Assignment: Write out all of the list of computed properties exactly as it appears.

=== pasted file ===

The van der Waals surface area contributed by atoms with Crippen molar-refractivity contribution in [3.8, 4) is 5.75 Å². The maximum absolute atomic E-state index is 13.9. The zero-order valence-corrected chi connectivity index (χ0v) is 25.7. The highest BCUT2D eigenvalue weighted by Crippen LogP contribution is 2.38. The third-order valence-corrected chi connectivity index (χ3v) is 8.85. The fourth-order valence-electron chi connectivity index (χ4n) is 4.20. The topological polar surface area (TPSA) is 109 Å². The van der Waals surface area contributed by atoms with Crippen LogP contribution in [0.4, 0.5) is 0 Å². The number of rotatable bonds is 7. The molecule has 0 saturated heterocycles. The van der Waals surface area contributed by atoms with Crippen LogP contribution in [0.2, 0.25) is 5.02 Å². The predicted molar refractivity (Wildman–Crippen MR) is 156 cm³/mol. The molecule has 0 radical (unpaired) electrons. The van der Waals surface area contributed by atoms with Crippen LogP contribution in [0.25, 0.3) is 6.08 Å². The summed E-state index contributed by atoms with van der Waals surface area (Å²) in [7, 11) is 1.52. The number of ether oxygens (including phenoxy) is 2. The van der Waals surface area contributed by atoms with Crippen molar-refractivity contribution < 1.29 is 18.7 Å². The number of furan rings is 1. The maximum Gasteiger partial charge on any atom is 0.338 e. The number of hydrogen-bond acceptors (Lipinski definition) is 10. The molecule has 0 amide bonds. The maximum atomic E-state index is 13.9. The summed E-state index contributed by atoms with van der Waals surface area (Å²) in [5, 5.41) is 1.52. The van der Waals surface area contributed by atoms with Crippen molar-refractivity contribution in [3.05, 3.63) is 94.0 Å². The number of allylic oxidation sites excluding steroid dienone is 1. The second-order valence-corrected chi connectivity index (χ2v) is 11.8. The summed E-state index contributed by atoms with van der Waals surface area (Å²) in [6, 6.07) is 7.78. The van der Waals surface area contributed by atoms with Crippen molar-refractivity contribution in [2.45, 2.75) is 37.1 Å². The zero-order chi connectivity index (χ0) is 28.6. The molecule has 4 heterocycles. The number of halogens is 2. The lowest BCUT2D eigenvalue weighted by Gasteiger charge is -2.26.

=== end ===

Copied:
The van der Waals surface area contributed by atoms with Crippen molar-refractivity contribution in [3.8, 4) is 5.75 Å². The maximum absolute atomic E-state index is 13.9. The zero-order valence-corrected chi connectivity index (χ0v) is 25.7. The highest BCUT2D eigenvalue weighted by Crippen LogP contribution is 2.38. The third-order valence-corrected chi connectivity index (χ3v) is 8.85. The fourth-order valence-electron chi connectivity index (χ4n) is 4.20. The topological polar surface area (TPSA) is 109 Å². The van der Waals surface area contributed by atoms with Crippen LogP contribution in [0.4, 0.5) is 0 Å². The number of rotatable bonds is 7. The molecule has 0 saturated heterocycles. The van der Waals surface area contributed by atoms with Crippen LogP contribution in [0.2, 0.25) is 5.02 Å². The predicted molar refractivity (Wildman–Crippen MR) is 156 cm³/mol. The molecule has 0 radical (unpaired) electrons. The van der Waals surface area contributed by atoms with Crippen LogP contribution in [0.25, 0.3) is 6.08 Å². The summed E-state index contributed by atoms with van der Waals surface area (Å²) in [7, 11) is 1.52. The number of ether oxygens (including phenoxy) is 2. The van der Waals surface area contributed by atoms with Crippen molar-refractivity contribution < 1.29 is 18.7 Å². The number of furan rings is 1. The maximum Gasteiger partial charge on any atom is 0.338 e. The number of hydrogen-bond acceptors (Lipinski definition) is 10. The molecule has 0 amide bonds. The maximum atomic E-state index is 13.9. The summed E-state index contributed by atoms with van der Waals surface area (Å²) in [5, 5.41) is 1.52. The van der Waals surface area contributed by atoms with Crippen molar-refractivity contribution in [3.05, 3.63) is 94.0 Å². The number of allylic oxidation sites excluding steroid dienone is 1. The second-order valence-corrected chi connectivity index (χ2v) is 11.8. The summed E-state index contributed by atoms with van der Waals surface area (Å²) in [6, 6.07) is 7.78. The van der Waals surface area contributed by atoms with Crippen molar-refractivity contribution in [2.45, 2.75) is 37.1 Å². The zero-order chi connectivity index (χ0) is 28.6. The molecule has 4 heterocycles. The number of halogens is 2. The lowest BCUT2D eigenvalue weighted by Gasteiger charge is -2.26.